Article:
Warner Music’s Publishing Posts Strong Results in Otherwise Bumpy Quarter, CEO Sees Potential in AI and Streaming Price Increases

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New Warner Music CEO Robert Kyncl faced a light release schedule during his first two quarters in office and has promised not to candy-coat the results. Although the company’s revenue was up 4% and its publishing division posted a strong quarter, the company is just beginning to emerge from that thin stretch of releases with strong performances from three recent albums from its Atlantic Records division, from Ed Sheeran, Jack Harlow and Tiesto.

As he did in his first earnings call, Kyncl nodded to that situation and then looked ahead to a robust release schedule for the remainder of 2023, with upcoming releases from Dua Lipa, David Guetta, Lil Uzi Vert, Burna Boy, Kelly Clarkson, Tiago PZK, Bailey Zimmerman, and others. “I’m very confident in the path forward, as we combine creative and marketing excellence with tech innovation to propel our growth,” he said.

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He also spoke of two areas of controversy during his comments, particularly AI and certain streaming services’ refusal to raise subscription prices, which is frequently cited as the quickest short-term fix for the low revenue streaming generates for artists and the services themselves. Apple Music, Amazon and Deezer have all raised their subscription prices in recent months, but Spotify has not, pointing to vaguely defined negotiations with their label partners as a primary reason.

When asked, Kyncl declined to get into the specifics of those negotiations but did point to the fact that profit-challenged Spotify, which is the largest paid subscription service in the world, would generate $1 billion in revenue by raising its monthly U.S. subscription fee by $1.

“Recent price increases have been successful and are a move in the right direction, but this should be just the first step,” he said. “Those subscription services which have raised prices have done the fiscally prudent thing – for themselves, their shareholders, and the creative community and there is no sign that they are seeing elevated churn.”

He also said AI can be a partner rather than a foe, as it is frequently depicted. “When it comes to generative AI, it needs to be put into proper context: Framing it only as a threat is inaccurate,” he said. “Our first priority is to vigorously enforce our copyrights and our rights in name, image, likeness, and voice, to defend the originality of our artists and songwriters.”

However, he continued, “We must also see and seize the massive opportunity that generative AI will also be. Consider this, User Generated Content containing copyrighted material was originally viewed as a big threat by media companies.  From my personal experience at YouTube…when I arrived in 2010, we were fighting many lawsuits around the world and were generating low tens of millions of dollars from UGC.  We turned that liability into a billion-dollar opportunity in a handful of years and multibillion-dollar revenue stream over time.  In 2022, YouTube announced that it paid out over $2 billion from UGC to music rightsholders alone and far more across all content industries.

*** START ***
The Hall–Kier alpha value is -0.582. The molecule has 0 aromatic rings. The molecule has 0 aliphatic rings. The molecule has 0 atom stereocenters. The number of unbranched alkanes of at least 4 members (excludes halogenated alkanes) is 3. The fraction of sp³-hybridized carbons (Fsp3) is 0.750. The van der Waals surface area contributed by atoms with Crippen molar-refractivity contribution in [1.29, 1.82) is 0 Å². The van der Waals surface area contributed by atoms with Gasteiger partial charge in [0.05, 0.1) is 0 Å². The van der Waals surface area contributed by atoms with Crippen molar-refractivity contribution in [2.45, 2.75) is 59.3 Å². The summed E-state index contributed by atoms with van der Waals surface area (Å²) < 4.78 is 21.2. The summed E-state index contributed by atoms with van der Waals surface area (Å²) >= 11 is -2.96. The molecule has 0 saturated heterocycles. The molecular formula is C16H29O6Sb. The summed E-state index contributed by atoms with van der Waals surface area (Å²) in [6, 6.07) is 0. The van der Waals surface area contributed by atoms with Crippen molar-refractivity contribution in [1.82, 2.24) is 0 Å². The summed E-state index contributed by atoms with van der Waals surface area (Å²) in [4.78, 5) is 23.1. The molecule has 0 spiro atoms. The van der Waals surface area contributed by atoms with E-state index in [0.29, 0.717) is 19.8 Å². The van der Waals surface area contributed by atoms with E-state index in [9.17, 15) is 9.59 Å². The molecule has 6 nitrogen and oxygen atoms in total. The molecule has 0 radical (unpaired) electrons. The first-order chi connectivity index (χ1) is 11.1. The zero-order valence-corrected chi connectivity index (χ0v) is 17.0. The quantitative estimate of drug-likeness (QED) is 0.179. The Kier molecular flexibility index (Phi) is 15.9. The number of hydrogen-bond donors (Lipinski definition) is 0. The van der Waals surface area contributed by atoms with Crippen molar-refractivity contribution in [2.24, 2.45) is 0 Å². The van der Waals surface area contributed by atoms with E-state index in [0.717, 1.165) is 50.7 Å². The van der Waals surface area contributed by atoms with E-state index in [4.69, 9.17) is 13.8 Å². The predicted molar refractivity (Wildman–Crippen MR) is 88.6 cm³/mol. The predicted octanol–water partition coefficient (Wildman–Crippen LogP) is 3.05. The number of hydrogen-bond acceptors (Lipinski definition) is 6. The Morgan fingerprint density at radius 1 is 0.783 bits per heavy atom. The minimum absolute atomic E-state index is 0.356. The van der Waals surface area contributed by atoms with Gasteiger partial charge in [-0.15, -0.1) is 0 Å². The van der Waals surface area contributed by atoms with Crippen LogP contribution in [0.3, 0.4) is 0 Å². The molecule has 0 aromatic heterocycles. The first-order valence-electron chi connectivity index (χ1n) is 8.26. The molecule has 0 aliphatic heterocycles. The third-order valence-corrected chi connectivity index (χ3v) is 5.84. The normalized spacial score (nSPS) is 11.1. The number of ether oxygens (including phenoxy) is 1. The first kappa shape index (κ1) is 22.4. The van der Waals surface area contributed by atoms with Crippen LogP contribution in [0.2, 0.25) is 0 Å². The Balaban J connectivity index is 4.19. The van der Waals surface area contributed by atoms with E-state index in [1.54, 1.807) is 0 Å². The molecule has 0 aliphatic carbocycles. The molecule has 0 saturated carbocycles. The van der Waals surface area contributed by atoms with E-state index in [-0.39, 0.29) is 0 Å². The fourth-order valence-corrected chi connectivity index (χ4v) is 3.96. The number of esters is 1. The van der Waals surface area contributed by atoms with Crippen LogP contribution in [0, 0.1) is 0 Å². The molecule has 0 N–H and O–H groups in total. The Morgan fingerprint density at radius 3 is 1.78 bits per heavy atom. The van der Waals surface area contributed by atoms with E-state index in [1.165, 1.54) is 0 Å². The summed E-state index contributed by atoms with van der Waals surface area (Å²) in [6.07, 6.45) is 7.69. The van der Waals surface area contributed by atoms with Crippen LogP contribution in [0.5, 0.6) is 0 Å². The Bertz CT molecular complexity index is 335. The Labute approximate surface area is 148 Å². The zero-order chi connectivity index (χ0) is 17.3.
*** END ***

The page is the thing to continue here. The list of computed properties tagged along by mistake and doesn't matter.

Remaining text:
A.I. is just like any emerging technology: there will be challenges and opportunities.  With the proper expertise, it will be a powerful tool for the music industry, and we intend to be at the forefront of how to best deploy it.”

Looking at the earnings, Warner’s quarterly revenues grew 4.6% over the same previous-year period to $1.39 billion in the first three months of 2023, which were also Kyncl’s first three months as CEO. In recorded music, it was up just 2.2% to $1.14 billion, with streaming revenues up 2.2% to $773 million.

However, Warner Chappell, the company’s publishing division run by co-chairmen Guy Moot and Carianne Marshall, had a booming quarter, with revenue up 14.7% to $257 million driven by “growth in digital, performance and mechanical revenue.” Publishing’s streaming revenue was up 18.3% to $142 million.

Operating income was down to $124 million from $166 million year over year, while OIBDA was down almost 19% to $207 million from $255 million. The decreases were “primarily due to $41 million in severance costs related to the restructuring plan announced in the quarter,” the company said, reflecting the layoffs of 4% of its workforce – around 270 people – in March, as well as the “non-cash stock-based compensation and other related expenses primarily related to the departure of our previous CEO,” Steve Cooper, and the upcoming departure of Levin.

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